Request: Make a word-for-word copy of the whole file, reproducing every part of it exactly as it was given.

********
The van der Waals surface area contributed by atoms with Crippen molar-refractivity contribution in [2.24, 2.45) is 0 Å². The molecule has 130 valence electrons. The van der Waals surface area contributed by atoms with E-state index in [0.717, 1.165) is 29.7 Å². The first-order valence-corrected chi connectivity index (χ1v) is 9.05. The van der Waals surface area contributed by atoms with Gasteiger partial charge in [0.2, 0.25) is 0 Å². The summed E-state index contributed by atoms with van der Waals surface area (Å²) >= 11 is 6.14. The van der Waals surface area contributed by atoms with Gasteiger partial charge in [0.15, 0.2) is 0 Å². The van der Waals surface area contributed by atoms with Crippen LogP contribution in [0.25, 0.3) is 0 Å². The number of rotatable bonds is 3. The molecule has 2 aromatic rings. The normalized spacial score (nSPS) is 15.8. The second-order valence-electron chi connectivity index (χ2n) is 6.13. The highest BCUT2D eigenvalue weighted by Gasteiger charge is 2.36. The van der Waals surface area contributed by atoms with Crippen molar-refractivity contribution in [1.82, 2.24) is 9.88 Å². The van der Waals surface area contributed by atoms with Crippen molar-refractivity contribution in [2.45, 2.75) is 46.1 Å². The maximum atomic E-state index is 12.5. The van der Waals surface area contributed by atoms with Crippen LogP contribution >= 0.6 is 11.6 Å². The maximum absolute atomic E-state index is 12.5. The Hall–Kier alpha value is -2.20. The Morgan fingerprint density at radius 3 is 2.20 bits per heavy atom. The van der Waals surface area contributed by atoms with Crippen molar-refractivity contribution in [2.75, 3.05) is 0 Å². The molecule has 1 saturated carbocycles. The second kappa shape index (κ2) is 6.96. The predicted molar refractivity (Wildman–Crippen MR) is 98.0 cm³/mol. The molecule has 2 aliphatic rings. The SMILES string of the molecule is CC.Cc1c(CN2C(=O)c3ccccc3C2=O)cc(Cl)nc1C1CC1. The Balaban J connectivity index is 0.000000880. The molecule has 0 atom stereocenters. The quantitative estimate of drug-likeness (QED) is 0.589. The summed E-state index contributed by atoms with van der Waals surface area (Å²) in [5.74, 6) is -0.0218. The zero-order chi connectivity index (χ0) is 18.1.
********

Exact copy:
The van der Waals surface area contributed by atoms with Crippen molar-refractivity contribution in [2.24, 2.45) is 0 Å². The molecule has 130 valence electrons. The van der Waals surface area contributed by atoms with E-state index in [0.717, 1.165) is 29.7 Å². The first-order valence-corrected chi connectivity index (χ1v) is 9.05. The van der Waals surface area contributed by atoms with Gasteiger partial charge in [0.2, 0.25) is 0 Å². The summed E-state index contributed by atoms with van der Waals surface area (Å²) >= 11 is 6.14. The van der Waals surface area contributed by atoms with Gasteiger partial charge in [0.15, 0.2) is 0 Å². The van der Waals surface area contributed by atoms with Crippen LogP contribution in [0.25, 0.3) is 0 Å². The number of rotatable bonds is 3. The molecule has 2 aromatic rings. The normalized spacial score (nSPS) is 15.8. The second-order valence-electron chi connectivity index (χ2n) is 6.13. The highest BCUT2D eigenvalue weighted by Gasteiger charge is 2.36. The van der Waals surface area contributed by atoms with Crippen molar-refractivity contribution in [1.82, 2.24) is 9.88 Å². The van der Waals surface area contributed by atoms with Crippen molar-refractivity contribution in [2.45, 2.75) is 46.1 Å². The maximum atomic E-state index is 12.5. The van der Waals surface area contributed by atoms with Crippen LogP contribution >= 0.6 is 11.6 Å². The maximum absolute atomic E-state index is 12.5. The Hall–Kier alpha value is -2.20. The Morgan fingerprint density at radius 3 is 2.20 bits per heavy atom. The van der Waals surface area contributed by atoms with Crippen molar-refractivity contribution in [2.75, 3.05) is 0 Å². The molecule has 1 saturated carbocycles. The second kappa shape index (κ2) is 6.96. The predicted molar refractivity (Wildman–Crippen MR) is 98.0 cm³/mol. The molecule has 2 aliphatic rings. The SMILES string of the molecule is CC.Cc1c(CN2C(=O)c3ccccc3C2=O)cc(Cl)nc1C1CC1. The Balaban J connectivity index is 0.000000880. The molecule has 0 atom stereocenters. The quantitative estimate of drug-likeness (QED) is 0.589. The summed E-state index contributed by atoms with van der Waals surface area (Å²) in [5.74, 6) is -0.0218. The zero-order chi connectivity index (χ0) is 18.1.